Houstonians, rejoice: We just may have a new item to add to the list of things we don’t do as well as other major cities!
Jay Wall, a local real estate broker, and Alan Helfman, VP of Helfman Car Dealerships, took HPD to task today at a special Rotary Club of Houston panel, saying the department has fallen behind when it comes to crime-fighting advances.
Helfman painted a bleak picture of Houston law enforcement, where an understaffed force struggles to keep criminals in check using outdated communication methods and ineffective random patrols – an “unmanned, seemingly rudderless ship.” Wall called for getting more cops on the street through pay increases (funded through a tax increase, if necessary), aggressive recruiting at community colleges and privatization of jails. (HPD has about 2.1 officers for every 1,000 citizens; the national average is 2.8 per 1,000.)
Both previously endorsed, in the Chronicle op-ed pages, a switch to the CompStat system of police work that has apparently helped cities like New York, Los Angeles and Baltimore drastically lower their crime rates.
The management technique calls for electronic tracking of statistical trends in crime hotspots and increased autonomy for the police commanders charged with dealing with specific issues in their areas. The idea is to throw resources at problem zones as early as possible.
During his rebuttal, HPD Executive Assistant Chief of Patrol Operations Michael Thaler insisted a similar system is already in place in Houston. Those nifty laptops in the city’s cruisers work with the department’s new Real-Time Crime Center, which Chief Harold Hurtt has referred to as “CompStat on steroids.” Databases are linked, trouble areas are identified, officers get access to more information than ever before, and like baseball in the late 90s, crime fighting enters a new golden age.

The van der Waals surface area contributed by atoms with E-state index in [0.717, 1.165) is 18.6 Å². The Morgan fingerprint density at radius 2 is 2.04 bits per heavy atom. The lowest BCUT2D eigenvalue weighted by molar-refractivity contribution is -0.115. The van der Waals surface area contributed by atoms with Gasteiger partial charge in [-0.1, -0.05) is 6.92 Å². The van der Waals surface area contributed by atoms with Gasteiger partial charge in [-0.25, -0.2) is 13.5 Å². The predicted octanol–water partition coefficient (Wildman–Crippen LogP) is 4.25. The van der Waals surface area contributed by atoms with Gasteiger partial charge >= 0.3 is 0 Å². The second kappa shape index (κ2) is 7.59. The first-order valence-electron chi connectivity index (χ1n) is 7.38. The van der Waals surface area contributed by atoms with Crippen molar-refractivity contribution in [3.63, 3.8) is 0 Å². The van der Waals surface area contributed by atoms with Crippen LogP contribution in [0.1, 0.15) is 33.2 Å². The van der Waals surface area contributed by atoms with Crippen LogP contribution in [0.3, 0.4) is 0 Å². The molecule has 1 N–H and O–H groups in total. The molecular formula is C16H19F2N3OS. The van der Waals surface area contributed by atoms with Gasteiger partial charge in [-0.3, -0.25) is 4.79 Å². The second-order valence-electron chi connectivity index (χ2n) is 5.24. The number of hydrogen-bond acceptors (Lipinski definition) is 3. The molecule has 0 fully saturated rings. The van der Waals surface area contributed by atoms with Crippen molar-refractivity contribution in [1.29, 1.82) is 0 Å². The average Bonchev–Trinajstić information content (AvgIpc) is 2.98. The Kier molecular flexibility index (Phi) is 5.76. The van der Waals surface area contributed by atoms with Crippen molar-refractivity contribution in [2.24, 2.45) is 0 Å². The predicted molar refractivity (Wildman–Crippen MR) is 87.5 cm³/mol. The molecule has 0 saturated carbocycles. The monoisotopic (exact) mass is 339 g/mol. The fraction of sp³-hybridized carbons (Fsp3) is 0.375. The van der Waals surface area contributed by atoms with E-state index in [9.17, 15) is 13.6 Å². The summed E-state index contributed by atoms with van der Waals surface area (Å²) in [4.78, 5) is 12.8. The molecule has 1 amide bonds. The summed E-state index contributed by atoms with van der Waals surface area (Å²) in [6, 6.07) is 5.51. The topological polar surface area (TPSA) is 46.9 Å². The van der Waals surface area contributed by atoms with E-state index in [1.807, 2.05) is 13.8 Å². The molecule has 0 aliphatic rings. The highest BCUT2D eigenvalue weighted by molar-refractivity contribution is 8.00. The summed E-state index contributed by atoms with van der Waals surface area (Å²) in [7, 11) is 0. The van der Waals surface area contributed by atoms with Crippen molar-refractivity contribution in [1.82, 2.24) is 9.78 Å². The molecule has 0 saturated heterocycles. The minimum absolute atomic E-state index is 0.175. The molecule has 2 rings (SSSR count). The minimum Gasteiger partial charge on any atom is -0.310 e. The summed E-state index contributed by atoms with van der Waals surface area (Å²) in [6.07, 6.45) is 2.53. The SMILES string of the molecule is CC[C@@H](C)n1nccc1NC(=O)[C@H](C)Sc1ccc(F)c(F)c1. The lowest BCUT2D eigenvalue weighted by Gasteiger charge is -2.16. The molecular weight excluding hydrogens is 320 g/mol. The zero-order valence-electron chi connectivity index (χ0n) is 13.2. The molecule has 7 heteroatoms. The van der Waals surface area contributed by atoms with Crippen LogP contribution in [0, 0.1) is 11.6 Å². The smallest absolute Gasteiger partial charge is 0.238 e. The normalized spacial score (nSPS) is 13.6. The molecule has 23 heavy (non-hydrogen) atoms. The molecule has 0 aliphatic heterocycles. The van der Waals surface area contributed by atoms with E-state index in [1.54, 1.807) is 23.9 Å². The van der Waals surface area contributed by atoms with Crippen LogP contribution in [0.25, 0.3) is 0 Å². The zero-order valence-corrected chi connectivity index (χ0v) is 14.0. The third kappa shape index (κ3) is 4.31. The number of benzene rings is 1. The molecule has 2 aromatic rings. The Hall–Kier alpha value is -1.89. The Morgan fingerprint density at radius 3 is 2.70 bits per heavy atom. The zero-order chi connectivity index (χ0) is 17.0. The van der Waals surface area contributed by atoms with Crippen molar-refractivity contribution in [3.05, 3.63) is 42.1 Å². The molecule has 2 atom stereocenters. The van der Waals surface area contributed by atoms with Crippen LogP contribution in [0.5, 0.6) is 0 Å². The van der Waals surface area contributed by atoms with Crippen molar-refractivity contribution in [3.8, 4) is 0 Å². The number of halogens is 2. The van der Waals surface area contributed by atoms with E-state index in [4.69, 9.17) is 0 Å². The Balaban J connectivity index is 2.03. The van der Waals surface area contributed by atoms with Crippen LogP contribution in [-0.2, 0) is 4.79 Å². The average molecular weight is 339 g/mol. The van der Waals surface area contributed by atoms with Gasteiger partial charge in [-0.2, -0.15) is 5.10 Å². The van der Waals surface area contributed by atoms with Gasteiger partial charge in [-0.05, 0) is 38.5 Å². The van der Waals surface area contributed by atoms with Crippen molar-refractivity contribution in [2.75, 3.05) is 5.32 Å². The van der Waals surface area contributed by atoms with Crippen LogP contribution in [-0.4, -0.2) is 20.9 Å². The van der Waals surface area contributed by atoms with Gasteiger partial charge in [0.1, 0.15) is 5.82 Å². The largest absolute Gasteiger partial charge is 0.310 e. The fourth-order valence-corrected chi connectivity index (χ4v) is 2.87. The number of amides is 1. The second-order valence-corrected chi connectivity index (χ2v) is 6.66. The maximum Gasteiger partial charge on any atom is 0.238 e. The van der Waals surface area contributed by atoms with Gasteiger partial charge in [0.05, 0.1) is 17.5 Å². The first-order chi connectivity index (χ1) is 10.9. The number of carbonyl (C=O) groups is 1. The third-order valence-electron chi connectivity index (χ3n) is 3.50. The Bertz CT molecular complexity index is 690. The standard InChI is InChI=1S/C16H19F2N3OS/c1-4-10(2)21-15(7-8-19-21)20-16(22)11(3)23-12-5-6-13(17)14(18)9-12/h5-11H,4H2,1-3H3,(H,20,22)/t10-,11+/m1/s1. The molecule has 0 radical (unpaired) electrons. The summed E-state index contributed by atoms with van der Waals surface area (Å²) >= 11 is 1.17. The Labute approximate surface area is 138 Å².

So as one young woman asked during the Q&A after the statements, who the hell should we believe? (Our slightly foul mouth, not hers.)
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“I don’t know why [Wall and Helfman] are saying what they’re saying," Thaler later told Hair Balls. "If they were honest with themselves and with the public, we are doing what it is that they’re proposing that we do.” He added that, in general, the crime rate is falling.
Helfman told us that the RTCC isn’t enough: “It’s a real small step. They need to actually bring in some of the virtuosos – the CompStat wizards – and say, ‘Can we help ourselves?’ Why do we keep saying we’re doing everything right?”
If you’re like us, you just can’t wait to see who will earn the right to say, “In your face!” (Or, if we’re lucky, “Boo-yah!”) Here are the FBI’s local crime statistics for 2006 and 2007 – now, just don’t go and get murdered before 2008’s numbers are out and it’s revealed whether those steroids are doing any good.
-- Blake Whitaker